Best-case scenario suggests that just one in five countdown countries can meet targets for cutting child mortality
A comprehensive new analysis of interventions to reduce maternal and child deaths in developing countries, published in The Lancet, reveals that if current trends continue, just nine Countdown countries will meet internationally agreed targets to reduce the number of deaths of children under 5 to less than 20 deaths per 1000 births by 2035.
Even in the best case scenario, where all countries match the improvements made by the best performing countries in recent years, just fifteen countries are projected to meet targets to reduce child deaths by 2035. The targets have been set by international health agencies in light of the Millennium Development Goals expiration in 2015.
Although rates of child and maternal deaths have fallen consistently in most countries since 2000, when MDG targets were agreed, the results show that efforts to improve the health of mothers and their children worldwide will need to intensify if further substantial reductions in the number of child deaths in low- and middle-income countries are to be achieved.
According to Dr Neff Walker, of Johns Hopkins Bloomberg School of Public Health, in Baltimore, USA, lead author of the study, "While falling rates of maternal and child deaths are to be welcomed, our analysis shows that if historical trends continue, there will still be 5.4 million deaths in children under five in 2035. This number could be more than halved if all countries were able to match the performance of countries which have made the best improvements in recent years. Governments—both of the countries most affected by maternal and child deaths, and of nations providing development assistance—must redouble their efforts to deliver known and proven interventions at high and sustained levels, and search for new interventions that will save the lives of more children."
Dr Walker and colleagues analysed data from 69 low- and middle-income countries, describing the coverage of 29 key interventions proven to reduce maternal and child mortality. 58 of the countries included were from the 75 Countdown countries, which together account for more than 95% of all maternal and child deaths worldwide. They used the results to project deaths to 2035 for all Countdown countries except South Sudan, for which too few data were available to support the analysis.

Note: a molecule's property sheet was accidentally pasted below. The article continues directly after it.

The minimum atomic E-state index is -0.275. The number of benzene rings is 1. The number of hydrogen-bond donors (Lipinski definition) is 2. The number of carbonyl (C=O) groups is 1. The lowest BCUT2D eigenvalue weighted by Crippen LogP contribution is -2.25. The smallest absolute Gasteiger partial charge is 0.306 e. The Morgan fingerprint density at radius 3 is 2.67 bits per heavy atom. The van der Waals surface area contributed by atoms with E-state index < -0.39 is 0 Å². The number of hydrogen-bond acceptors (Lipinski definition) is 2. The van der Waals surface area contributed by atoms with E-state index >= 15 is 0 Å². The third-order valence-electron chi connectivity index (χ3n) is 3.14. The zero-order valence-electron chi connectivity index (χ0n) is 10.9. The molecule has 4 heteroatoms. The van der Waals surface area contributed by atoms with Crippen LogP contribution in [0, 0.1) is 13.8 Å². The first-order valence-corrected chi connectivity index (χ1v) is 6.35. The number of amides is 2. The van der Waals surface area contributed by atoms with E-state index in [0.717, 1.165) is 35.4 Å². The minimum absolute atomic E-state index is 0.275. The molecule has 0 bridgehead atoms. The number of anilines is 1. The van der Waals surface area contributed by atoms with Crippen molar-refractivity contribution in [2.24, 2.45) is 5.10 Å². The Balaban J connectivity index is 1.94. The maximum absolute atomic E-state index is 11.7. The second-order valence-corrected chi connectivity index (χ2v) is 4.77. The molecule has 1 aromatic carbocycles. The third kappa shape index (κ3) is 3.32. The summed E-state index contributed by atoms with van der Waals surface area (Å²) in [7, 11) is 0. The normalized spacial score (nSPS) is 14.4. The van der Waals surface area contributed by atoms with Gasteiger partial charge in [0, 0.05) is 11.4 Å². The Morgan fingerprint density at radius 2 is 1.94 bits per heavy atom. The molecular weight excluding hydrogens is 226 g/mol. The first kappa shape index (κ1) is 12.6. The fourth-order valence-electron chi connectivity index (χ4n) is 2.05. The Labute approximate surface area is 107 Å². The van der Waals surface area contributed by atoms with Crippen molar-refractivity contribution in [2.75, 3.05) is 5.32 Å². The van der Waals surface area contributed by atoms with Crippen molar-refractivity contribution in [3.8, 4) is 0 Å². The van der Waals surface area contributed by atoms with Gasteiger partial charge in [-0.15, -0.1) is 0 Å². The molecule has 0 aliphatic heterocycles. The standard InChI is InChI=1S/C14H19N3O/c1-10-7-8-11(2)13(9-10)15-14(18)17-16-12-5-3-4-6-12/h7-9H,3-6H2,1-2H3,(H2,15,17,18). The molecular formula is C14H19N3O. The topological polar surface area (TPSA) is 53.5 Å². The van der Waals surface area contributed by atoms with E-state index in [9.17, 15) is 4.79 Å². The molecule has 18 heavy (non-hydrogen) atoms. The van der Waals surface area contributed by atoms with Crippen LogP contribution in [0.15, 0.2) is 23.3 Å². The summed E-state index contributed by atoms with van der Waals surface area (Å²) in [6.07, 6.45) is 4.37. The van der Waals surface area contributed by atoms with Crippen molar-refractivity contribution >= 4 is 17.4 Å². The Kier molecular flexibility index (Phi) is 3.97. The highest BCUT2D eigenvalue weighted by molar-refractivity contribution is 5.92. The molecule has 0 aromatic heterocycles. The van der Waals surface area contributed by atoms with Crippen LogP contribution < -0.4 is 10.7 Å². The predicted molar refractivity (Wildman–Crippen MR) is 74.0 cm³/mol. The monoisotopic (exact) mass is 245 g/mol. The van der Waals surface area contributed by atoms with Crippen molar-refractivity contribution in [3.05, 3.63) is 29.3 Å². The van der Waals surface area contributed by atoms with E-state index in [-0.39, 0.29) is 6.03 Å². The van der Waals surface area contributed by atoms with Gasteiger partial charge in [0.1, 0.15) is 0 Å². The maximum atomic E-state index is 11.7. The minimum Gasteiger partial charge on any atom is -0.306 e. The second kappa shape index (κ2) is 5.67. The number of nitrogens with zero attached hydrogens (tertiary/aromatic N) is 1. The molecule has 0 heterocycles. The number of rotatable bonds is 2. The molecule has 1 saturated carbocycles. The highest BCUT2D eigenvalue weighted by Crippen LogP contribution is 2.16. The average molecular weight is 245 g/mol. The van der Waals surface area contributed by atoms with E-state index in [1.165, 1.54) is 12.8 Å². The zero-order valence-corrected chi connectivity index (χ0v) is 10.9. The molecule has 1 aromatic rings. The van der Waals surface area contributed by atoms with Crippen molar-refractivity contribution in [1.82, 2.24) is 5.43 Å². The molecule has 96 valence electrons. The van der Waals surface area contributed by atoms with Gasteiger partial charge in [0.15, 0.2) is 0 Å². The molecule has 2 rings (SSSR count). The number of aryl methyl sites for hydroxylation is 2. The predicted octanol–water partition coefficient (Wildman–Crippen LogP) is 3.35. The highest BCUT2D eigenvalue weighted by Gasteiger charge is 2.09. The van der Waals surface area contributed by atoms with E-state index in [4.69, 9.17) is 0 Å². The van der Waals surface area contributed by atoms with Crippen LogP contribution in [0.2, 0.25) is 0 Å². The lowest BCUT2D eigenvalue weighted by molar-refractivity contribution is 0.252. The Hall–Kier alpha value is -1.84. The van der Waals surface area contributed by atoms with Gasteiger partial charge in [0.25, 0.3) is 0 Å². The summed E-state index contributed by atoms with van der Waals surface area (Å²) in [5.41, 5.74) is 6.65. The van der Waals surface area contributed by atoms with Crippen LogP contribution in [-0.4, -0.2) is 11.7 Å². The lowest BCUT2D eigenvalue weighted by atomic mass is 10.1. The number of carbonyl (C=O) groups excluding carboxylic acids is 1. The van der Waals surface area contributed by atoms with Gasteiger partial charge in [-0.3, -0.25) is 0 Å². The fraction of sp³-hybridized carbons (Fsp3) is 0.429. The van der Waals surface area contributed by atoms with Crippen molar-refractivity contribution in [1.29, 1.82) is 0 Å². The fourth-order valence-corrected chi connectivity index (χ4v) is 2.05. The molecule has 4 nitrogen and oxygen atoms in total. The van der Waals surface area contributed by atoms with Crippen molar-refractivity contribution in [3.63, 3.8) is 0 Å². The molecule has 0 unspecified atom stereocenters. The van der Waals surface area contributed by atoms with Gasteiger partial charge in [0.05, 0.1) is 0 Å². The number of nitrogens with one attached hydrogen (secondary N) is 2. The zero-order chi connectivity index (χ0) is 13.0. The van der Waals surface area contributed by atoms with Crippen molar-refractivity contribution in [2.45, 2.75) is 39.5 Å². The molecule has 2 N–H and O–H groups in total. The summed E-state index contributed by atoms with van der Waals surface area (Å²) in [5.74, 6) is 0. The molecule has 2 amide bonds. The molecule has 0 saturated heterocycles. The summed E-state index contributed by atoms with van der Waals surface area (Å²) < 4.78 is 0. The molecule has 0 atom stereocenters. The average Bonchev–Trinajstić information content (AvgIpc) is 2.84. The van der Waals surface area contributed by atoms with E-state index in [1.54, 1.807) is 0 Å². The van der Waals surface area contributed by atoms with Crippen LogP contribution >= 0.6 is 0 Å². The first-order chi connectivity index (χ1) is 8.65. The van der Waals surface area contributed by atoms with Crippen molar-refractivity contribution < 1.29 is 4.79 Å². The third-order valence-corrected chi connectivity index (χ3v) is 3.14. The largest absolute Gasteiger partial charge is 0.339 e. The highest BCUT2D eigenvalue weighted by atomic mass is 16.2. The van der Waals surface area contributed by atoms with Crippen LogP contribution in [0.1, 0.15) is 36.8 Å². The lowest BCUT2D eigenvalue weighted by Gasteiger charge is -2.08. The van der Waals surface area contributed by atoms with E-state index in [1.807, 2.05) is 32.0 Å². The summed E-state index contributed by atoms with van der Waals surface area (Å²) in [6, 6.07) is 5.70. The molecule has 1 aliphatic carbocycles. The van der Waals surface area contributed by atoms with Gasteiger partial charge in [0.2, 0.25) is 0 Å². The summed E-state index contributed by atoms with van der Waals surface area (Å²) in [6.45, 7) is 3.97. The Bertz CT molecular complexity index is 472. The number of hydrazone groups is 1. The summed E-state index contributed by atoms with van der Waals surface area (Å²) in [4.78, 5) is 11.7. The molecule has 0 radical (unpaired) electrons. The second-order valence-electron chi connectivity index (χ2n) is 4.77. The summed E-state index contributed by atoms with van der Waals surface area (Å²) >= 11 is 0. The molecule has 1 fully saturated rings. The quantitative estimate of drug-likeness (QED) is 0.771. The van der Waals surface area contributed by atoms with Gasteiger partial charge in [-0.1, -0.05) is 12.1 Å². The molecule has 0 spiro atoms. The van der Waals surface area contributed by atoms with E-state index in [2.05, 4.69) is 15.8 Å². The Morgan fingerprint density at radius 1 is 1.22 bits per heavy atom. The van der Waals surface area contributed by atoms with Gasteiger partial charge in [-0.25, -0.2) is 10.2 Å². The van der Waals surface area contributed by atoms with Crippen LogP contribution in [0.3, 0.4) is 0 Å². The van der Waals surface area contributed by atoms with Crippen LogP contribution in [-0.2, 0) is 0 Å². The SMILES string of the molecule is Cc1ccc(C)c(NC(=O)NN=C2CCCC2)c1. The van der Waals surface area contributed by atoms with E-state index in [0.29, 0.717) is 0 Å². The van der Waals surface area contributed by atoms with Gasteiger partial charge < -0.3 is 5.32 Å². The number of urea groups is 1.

Using statistical models that examine trends over time, the researchers were able to estimate how much the odds of an individual in a low- or middle-income country being covered by any one of the interventions studied had changed annually since 1990. For most interventions, the odds of being covered slowly increased, although the odds of having access to antimalarial treatment, having a skilled attendant at birth, and having use of improved sanitation facilities all decreased yearly, by an average of 6%. Coverage of some interventions—notably those related to malaria prevention—increased much more rapidly.
By analysing how the projected changes in intervention coverage would be likely to affect the number of mothers' and children's lives saved, the researchers were able to estimate how many child and maternal deaths could be avoided by increasing coverage. The estimates show that if current trends continue, the number of countries with an under-5 mortality rate of less than 20 deaths per 1000 births would increase from four (5%) of the 74 Countdown countries in 2010, to nine (12%) in 2035. However, if all countries were able to increase coverage to the same level achieved by the best performing countries, the researchers estimate that 15 (20%) of the 74 countdown countries would be able to achieve child mortality rates of less than 20 deaths per 1000 births.
In absolute terms, the number of under-5 deaths in the 74 Countdown countries would decrease from 7.6 million in 2010 to 5.4 million in 2035 if current trends continue, falling to 2.3 million deaths if all countries could match the improvements in coverage of the best performing countries. In both cases, the drop in the absolute number of child deaths is driven not only by increased coverage of key interventions, but also by projected drops in fertility.
"Both malaria and HIV interventions were introduced in the late 1990s, and benefited from high financial investment and political commitment. They are examples of what is possible, and of what needs to be done for other highly effective maternal and child health interventions," says Dr Walker. "The challenge to the global public health community is clear: ways to reach more women and children with the full range of effective interventions need to be identified. There will not be one overall formula for success, but we know what the necessary actions are. Our results suggest that further dramatic gains in reducing child mortality are achievable within this generation—but only with sustained political will and financial support."